Saudi Arabia pledges $50 million to UN Palestinian Refugee agency
RIYADH – Saudi Arabia pledged $50 million in aid on Wednesday to the UN agency for Palestinian refugees (UNRWA), which has been hit by the withdrawal of all US funding.
The announcement was made at a news conference in the Saudi capital by the director of the King Salman Humanitarian Aid and Relief Centre, Abdullah al-Rabeea.
UNRWA commissioner general Pierre Krahenbuhl told the news conference that the agency had succeeded in containing spending following the decision by the administration of President Donald Trump in August to end all funding.
The United States had been by far the biggest contributor to the UN Relief and Works Agency for Palestine refugees and the move dealt a massive blow to its already stretched finances.
It threatened the closure of UNRWA schools both in the Palestinian territories and in the diaspora just weeks into the new academic year, as well as clinic closures and major job cuts.
Krahenbuhl said in Jordan last week that new funding pledges from Europe and other Gulf Arab states had allowed the agency to dramatically reduce the resulting budget shortfall, to just $21 million from $446 million at the start of the year.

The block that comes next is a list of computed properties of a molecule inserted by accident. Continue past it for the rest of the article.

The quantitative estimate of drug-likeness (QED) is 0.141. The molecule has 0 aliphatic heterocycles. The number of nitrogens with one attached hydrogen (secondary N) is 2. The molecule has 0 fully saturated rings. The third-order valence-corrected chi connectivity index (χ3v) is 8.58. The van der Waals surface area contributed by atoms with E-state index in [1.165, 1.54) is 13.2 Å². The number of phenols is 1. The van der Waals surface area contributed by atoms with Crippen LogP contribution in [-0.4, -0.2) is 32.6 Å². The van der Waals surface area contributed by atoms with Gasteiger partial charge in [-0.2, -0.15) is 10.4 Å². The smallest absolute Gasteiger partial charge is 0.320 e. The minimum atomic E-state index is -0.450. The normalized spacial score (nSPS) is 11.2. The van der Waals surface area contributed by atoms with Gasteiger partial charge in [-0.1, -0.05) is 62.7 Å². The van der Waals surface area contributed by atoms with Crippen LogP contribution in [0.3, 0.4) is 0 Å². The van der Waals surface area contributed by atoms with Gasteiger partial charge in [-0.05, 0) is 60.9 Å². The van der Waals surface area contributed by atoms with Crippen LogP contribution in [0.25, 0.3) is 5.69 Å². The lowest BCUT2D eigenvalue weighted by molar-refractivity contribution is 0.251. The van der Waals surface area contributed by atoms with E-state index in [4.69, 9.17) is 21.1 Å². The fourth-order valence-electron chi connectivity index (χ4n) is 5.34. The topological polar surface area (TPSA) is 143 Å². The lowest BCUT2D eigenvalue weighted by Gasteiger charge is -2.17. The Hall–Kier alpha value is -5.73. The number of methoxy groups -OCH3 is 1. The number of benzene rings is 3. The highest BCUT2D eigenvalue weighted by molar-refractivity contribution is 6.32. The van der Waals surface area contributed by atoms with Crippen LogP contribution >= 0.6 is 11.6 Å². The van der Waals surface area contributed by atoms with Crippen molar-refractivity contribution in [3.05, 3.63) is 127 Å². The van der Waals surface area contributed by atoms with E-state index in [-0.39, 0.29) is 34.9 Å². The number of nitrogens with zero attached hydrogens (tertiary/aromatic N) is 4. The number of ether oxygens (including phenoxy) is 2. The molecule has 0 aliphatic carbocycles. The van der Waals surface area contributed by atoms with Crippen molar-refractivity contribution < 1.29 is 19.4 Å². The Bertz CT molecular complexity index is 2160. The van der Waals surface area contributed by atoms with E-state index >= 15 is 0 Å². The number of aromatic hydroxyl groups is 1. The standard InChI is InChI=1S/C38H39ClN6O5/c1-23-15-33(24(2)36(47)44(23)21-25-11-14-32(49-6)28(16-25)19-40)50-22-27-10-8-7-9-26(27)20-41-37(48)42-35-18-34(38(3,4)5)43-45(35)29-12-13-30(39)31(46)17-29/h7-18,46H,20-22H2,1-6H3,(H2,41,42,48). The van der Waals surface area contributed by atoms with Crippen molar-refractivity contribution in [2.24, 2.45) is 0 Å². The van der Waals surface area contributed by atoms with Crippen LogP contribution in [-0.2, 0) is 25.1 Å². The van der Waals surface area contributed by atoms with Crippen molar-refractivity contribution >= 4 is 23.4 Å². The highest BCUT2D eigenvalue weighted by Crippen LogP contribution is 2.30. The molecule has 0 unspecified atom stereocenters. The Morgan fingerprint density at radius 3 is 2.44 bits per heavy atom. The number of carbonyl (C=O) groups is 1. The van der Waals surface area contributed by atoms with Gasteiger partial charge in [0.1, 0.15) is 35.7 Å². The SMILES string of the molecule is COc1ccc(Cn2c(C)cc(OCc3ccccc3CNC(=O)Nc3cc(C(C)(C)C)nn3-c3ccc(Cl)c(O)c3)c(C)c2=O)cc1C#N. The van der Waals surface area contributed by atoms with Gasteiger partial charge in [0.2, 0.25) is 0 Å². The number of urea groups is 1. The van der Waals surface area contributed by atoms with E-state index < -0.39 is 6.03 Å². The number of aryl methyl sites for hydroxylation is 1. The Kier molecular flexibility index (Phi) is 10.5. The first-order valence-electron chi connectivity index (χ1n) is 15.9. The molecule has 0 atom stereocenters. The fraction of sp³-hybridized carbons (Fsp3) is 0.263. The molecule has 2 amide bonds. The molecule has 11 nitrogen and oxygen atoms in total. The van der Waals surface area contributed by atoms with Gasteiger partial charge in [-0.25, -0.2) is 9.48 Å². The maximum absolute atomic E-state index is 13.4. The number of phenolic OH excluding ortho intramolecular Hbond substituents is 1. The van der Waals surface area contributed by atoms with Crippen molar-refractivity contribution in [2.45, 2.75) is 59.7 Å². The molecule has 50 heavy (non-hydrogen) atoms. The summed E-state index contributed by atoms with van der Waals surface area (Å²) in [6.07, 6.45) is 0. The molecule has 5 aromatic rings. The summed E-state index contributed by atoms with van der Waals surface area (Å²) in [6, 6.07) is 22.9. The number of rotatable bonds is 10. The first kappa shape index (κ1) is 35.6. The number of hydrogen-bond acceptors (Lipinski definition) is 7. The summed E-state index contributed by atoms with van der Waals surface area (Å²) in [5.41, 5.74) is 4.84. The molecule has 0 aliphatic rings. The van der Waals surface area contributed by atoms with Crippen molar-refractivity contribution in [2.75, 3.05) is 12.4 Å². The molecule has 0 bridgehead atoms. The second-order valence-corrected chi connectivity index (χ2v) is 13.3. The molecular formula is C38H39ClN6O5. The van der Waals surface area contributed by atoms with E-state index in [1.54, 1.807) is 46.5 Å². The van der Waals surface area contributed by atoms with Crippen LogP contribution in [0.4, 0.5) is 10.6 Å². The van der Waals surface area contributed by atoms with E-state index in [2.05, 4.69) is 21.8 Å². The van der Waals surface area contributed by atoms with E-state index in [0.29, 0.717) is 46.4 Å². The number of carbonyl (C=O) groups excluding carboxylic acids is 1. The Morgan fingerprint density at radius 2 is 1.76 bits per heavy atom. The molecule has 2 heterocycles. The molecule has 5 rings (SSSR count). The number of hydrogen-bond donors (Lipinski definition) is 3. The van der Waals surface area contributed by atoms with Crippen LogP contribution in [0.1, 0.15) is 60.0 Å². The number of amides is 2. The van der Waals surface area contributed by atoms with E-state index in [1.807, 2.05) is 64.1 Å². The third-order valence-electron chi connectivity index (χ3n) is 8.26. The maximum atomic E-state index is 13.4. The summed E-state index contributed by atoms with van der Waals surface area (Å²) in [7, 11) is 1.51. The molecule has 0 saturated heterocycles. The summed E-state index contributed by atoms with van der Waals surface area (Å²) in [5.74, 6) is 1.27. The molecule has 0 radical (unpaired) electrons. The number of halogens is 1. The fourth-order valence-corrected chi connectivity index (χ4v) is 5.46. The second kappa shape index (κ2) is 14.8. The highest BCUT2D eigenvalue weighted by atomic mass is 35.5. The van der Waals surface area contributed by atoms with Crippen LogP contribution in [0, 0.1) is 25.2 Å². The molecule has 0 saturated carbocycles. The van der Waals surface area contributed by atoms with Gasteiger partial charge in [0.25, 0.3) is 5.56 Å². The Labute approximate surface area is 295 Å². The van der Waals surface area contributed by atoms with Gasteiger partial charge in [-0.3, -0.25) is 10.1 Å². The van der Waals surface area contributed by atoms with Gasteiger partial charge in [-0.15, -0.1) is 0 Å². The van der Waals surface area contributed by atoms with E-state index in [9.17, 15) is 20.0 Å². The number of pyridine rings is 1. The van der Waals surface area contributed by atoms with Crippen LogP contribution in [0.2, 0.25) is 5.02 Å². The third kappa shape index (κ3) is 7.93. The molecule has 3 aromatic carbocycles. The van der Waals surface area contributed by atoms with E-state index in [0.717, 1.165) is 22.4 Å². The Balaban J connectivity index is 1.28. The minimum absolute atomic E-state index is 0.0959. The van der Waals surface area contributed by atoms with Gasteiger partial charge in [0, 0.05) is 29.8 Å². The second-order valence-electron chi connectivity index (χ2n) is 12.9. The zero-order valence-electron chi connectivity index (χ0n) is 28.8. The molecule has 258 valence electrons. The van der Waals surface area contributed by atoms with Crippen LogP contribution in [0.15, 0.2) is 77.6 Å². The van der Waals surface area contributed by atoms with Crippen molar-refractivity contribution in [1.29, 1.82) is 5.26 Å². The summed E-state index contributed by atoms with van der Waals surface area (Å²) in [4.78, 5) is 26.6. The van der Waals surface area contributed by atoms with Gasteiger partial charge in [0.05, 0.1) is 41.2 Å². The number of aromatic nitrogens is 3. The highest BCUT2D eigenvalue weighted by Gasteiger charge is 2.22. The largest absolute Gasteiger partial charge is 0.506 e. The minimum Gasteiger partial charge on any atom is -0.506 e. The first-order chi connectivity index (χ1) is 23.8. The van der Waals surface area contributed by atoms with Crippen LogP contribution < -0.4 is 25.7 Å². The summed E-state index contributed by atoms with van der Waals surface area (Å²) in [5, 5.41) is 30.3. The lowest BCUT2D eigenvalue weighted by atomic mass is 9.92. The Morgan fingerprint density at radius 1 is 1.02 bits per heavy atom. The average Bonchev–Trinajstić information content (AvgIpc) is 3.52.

More than five million registered Palestinian refugees are eligible to receive support from UNRWA, which was set up after Israel’s creation in 1948.
The Trump administration has backed Israel in accusing the agency of perpetuating the Middle East conflict by maintaining the idea that millions of Palestinians are refugees with a right to return to homes in what is now Israel.
Aside from ending all US funding of UNRWA, the Trump administration has also cut $200 million in bilateral aid to the Palestinians for projects in the West Bank and the Gaza Strip.
In his address to the General Assembly in September, Trump said the United States would only give foreign aid “to those who respect us and frankly are our friends”.
The Palestinians severed all ties with the administration after Trump’s decision last December to move the US embassy in Israel to Jerusalem and declare the disputed city Israel’s capital in a break with a decades-old bipartisan policy.